ITS MID-AUGUST (already!) and the tomatoes are fat, the basil is fluffy—just add Brie or some other soft cheese and chop it up in the cool of the morning and walk away . . . we’ll get to end when we get to the end.
When it’s too hot to cook, there’s always summer pasta. Easy, elegant and nothing more to do than boil water and toss.
I made this for Robert Selke and Bruce Thompson, who once owned 2 Quail, which was often called the most romantic restaurant in Washington DC—though it was more a tribute to seat-of-the-pants creativity than expensive furniture and design.
Set in a series of rooms on the combined second floors of two townhouses on Massachusetts Avenue NE, Bruce and Robert collected a crazy mix of mismatched wing chairs, china, flatware and wallpaper, let Piaf croon and mirrors reflect candlelight. Somehow that tiny townhouse also produced lovely food.
Some years before, Robert had opened a successful restaurant in Philadelphia, and Bruce, a former ballet dancer, came to work as a server. They became a thing.
When they noticed that most of their regulars decamped for Dewy Beach, Delaware, on summer weekends, they opened a restaurant there as well. As some of the Philadelphia staff traveled back and forth—filling gaps when gaps needed filling—Robert bought a rambling farmhouse a few miles from the ocean and put everyone up.
2 Quail was their third restaurant. They told me that they took the train to Washington just for kicks one day and noticed a “for rent” sign in front of the townhouse on Massachusetts Avenue NE, just a few blocks from Union Station.
By the end of the day they’d signed a lease, and in short order furnished the place with a collection of glamorously funky thrift-shop and used-furniture finds. It never changed.
The farmhouse became their weekend retreat. Not surprisingly, it looked like the restaurant, wonderfully mismatched and utterly charming. While the fields were leased to farmers, they kept an acre or so around the house for gardens—a secondary passion of Robert’s—and splendid they were. The hydrangeas were particularly dazzling and seemed to be in bloom throughout the summer. Bruce said all they did was dig in Holly-tone fertilizer at Easter and again at Thanksgiving.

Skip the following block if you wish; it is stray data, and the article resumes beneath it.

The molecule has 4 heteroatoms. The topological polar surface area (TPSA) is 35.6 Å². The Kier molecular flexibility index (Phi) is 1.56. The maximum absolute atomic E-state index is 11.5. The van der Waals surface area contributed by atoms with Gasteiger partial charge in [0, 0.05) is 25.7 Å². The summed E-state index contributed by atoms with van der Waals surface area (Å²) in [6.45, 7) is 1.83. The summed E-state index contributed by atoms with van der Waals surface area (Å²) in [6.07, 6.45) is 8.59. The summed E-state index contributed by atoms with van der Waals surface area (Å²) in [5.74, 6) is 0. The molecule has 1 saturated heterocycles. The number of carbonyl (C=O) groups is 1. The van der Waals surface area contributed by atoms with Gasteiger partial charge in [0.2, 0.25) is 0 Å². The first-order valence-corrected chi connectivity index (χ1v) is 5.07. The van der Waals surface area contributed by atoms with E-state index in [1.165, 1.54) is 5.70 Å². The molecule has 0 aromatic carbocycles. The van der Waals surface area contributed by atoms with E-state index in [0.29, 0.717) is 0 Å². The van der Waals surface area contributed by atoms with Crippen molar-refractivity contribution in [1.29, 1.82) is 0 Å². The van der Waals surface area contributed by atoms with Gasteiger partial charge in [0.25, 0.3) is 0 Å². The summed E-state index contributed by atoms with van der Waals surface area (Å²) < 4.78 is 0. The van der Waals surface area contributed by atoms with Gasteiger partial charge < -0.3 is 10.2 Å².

I made summer pasta for them one starry starry night, moving the porch table to the middle of the garden, picking hydrangeas for the centerpiece. It was magical.
Never be afraid to cook for cooks: They appreciate a night off.
After a decade or so they sold the restaurant and moved to Fort Lauderdale, where Robert took up tropical gardening, and Bruce, who changed his name to Monty, swam from condo to condo leading little old ladies in aerobics.
After a few years we lost touch, but I still think of them when the tomatoes are ripe and it’s too damn hot to do anything more effortful than boil water—here, with a nod to The Silver Palate Cookbook:
Summer Pasta – serves 4 amply
4 large ripe tomatoes, cut into ½-inch cubes
1 pound Brie*, rind removed, torn into irregular pieces
1 cup fresh basil leaves, rinsed, patted dry and cut into strips
3 garlic cloves, peeled and finely minced
1 cup plus 1 tablespoon best-quality olive oil
1/2 teaspoon salt, plus additional to taste
1/2 teaspoon freshly ground black pepper
1 pound thin/fine linguine
- As soon as you get up, have had your coffee and read the paper or whatnot, combine everything but the linguine in a large bowl and toss well. Cover with plastic wrap, leave on the counter and walk away. (If you can’t do this in the morning, two hours will do. The longer it sits, though, the more divine the aroma and flavor.)
- When ready to eat, cook the pasta. Read the package directions, if you must.
- Drain the pasta and toss well with the “sauce.” Serve immediately with freshly ground black pepper and grated Parmesan cheese.
Just add salad, a crusty loaf of bread, wine and Piaf. Serve.
*I have substituted havarti, fontina and blue cheese for the Brie; really, any soft cheese will do.
LittleBird “Stephanie Gardens” also cooks—like a dream!